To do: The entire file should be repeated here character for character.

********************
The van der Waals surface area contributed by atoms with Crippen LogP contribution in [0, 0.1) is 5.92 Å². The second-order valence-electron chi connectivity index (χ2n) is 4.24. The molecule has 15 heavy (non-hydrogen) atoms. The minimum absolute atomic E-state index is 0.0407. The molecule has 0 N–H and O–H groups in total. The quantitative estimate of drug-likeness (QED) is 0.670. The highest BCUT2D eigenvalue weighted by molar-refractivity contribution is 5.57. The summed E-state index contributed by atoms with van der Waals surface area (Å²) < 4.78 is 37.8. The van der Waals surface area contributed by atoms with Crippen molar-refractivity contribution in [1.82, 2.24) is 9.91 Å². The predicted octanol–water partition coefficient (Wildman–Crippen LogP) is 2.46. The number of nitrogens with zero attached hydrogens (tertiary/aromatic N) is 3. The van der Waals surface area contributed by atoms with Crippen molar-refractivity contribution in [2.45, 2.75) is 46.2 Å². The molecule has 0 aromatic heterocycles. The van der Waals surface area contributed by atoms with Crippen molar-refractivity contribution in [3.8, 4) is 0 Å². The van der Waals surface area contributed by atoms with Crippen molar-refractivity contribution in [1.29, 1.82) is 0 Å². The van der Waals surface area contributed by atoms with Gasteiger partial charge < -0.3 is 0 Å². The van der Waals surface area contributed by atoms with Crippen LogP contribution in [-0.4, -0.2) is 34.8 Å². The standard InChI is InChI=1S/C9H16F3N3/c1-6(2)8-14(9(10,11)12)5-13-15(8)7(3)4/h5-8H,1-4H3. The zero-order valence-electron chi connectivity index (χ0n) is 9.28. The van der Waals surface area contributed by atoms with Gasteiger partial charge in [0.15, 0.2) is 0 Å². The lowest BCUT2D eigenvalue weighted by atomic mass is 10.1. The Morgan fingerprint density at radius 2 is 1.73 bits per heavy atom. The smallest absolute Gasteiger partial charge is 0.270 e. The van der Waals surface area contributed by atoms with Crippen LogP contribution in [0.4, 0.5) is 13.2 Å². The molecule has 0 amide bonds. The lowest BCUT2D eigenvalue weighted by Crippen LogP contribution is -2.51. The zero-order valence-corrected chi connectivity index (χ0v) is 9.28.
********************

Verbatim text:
The van der Waals surface area contributed by atoms with Crippen LogP contribution in [0, 0.1) is 5.92 Å². The second-order valence-electron chi connectivity index (χ2n) is 4.24. The molecule has 15 heavy (non-hydrogen) atoms. The minimum absolute atomic E-state index is 0.0407. The molecule has 0 N–H and O–H groups in total. The quantitative estimate of drug-likeness (QED) is 0.670. The highest BCUT2D eigenvalue weighted by molar-refractivity contribution is 5.57. The summed E-state index contributed by atoms with van der Waals surface area (Å²) < 4.78 is 37.8. The van der Waals surface area contributed by atoms with Crippen molar-refractivity contribution in [1.82, 2.24) is 9.91 Å². The predicted octanol–water partition coefficient (Wildman–Crippen LogP) is 2.46. The number of nitrogens with zero attached hydrogens (tertiary/aromatic N) is 3. The van der Waals surface area contributed by atoms with Crippen molar-refractivity contribution in [2.45, 2.75) is 46.2 Å². The molecule has 0 aromatic heterocycles. The van der Waals surface area contributed by atoms with Crippen molar-refractivity contribution in [3.8, 4) is 0 Å². The van der Waals surface area contributed by atoms with Crippen molar-refractivity contribution in [1.29, 1.82) is 0 Å². The van der Waals surface area contributed by atoms with Gasteiger partial charge < -0.3 is 0 Å². The van der Waals surface area contributed by atoms with Crippen LogP contribution in [-0.4, -0.2) is 34.8 Å². The standard InChI is InChI=1S/C9H16F3N3/c1-6(2)8-14(9(10,11)12)5-13-15(8)7(3)4/h5-8H,1-4H3. The zero-order valence-electron chi connectivity index (χ0n) is 9.28. The van der Waals surface area contributed by atoms with Gasteiger partial charge in [0.15, 0.2) is 0 Å². The lowest BCUT2D eigenvalue weighted by atomic mass is 10.1. The Morgan fingerprint density at radius 2 is 1.73 bits per heavy atom. The smallest absolute Gasteiger partial charge is 0.270 e. The van der Waals surface area contributed by atoms with Crippen LogP contribution in [0.4, 0.5) is 13.2 Å². The molecule has 0 amide bonds. The lowest BCUT2D eigenvalue weighted by Crippen LogP contribution is -2.51. The zero-order valence-corrected chi connectivity index (χ0v) is 9.28.